Health & Fit Drinking 4 cups of coffee a day strengthens your liver, a new study says
One Major Side Effect of Drinking Coffee From a To-Go Cup, According to Experts
If you've noticed that coffee tastes differently when you take it on the road, there's an actual scientific reason! A scientist explains.For regular coffee drinkers, pouring a cup of joe every morning is somewhat of a religious practice. No matter how you feel about your to-go coffee tumbler, taking coffee on the road might leave you with the slightest feeling of letdown. Turns out that if you just can't get past how coffee on-the-go doesn't taste exactly the same as it does when you enjoy it from a wide-mouthed mug, you're not alone.
- A new study found that coffee drinkers were less likely to have chronic liver disease.
- Rates of liver cancer are rising worldwide.
- Coffee has also been found to reduce the risk of heart disease.
offers more benefits than just perking you up before the workday. Drinking up to three to four cups, caffeinated or decaffeinated, protects the liver from a life-threatening disease, according to a new .
Gleaning data from 494,585 people in the, researchers found that coffee drinkers were 21% less likely to develop chronic liver disease, 20% less likely to develop chronic or fatty liver disease, and 49% less likely to die from chronic liver disease compared to non-coffee drinkers.
New study finds coffee drinkers have reduced risk of liver disease
Here's one more reason to indulge in that morning cup (or two) of joe.The latest of these studies finds that regular coffee consumption, whether caffeinated, decaffeinated or instant, appears to protect our livers from some really scary diseases, including cancer.
"Coffee is widely accessible, and the benefits we see from our study may mean it could offer a potential preventative treatment for chronic liver disease," study author Oliver Kennedy, a visiting research fellow at the University of Southampton, said in a statement to. "This would be especially valuable in countries with lower income and worse access to healthcare and where the burden of chronic liver disease is highest."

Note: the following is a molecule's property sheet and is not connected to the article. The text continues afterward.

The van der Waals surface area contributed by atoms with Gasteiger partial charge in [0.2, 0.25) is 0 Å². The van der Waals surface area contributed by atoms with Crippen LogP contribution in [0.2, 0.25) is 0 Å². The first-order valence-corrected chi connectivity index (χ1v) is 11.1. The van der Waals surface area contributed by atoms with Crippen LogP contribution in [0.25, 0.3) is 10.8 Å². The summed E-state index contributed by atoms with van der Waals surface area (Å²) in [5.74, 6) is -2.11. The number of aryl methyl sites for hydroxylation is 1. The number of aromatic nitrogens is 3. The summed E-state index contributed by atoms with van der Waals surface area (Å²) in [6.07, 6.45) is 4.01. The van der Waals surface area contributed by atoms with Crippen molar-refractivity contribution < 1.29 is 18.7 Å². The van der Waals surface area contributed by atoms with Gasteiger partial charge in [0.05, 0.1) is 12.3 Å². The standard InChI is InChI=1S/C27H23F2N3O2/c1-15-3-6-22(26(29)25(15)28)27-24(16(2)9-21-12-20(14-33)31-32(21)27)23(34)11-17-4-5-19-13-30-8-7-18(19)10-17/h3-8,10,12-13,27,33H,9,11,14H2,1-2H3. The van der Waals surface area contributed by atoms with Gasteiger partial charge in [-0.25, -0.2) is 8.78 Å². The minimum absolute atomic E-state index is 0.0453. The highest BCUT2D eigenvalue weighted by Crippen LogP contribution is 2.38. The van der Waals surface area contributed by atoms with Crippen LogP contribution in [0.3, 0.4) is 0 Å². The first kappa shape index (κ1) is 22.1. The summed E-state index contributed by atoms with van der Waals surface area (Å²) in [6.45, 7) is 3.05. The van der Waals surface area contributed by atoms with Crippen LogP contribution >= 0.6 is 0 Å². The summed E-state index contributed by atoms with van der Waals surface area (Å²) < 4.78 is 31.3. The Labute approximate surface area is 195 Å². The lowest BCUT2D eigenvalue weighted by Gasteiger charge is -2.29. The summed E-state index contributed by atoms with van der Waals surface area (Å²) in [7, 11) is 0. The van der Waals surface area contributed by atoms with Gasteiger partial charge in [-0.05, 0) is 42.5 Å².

Chronic liver disease is on the rise: a, published in 2018, found that cases of liver cancer increased 75% worldwide from 1990 to 2015.
Video: 5 secrets to a delicious cup of coffee (USA TODAY)
A wealth of research on coffee's health benefits
Of the 494,585 people analyzed in the study, 78% drank coffee, and 22% did not. The researchers tracked chronic liver disease rates within this subset for 10 years.
Why everyone should keep a French on hand — and how I found mine
All coffee drinkers should keep a French press in their kitchen. Here’s why.As a true coffee lover, one of my favorite things to do is unwind at a coffee shop — some of my favorites include Blue Bottle and Black Brick in New York City, Menagerie in Philadelphia and Kona Purveyors in Honolulu. Of course, my semi-weekly visits all came to a halt with the onset of Covid-19. To fill the void, I’ve been making my own coffee at home. Sometimes I opt to use my Nespresso coffee maker — a go-to when I’m in the mood for a hot latte or am otherwise feeling indulgent.
This study was observational, meaning researchers could not control all health factors and cannot definitively determine cause and effect.
However, their findings build upon other research showing thatoffers a myriad of health benefits. A , comprised of 95 studies, found that coffee drinkers have a reduced risk of obesity and heart disease.
Beyond the physical health benefits, the beverage may help with mental health, too. Afound that women who drank four cups of coffee were less likely to be depressed.
18 Vogue Editors Share Their Favorite Reusable Coffee Cups and Travel Mugs .
The 18 best travel mugs and reusable coffee cups Vogue editors love.Below, 18 Vogue editors spill about their favorite reusable coffee cups and best travel mug selects.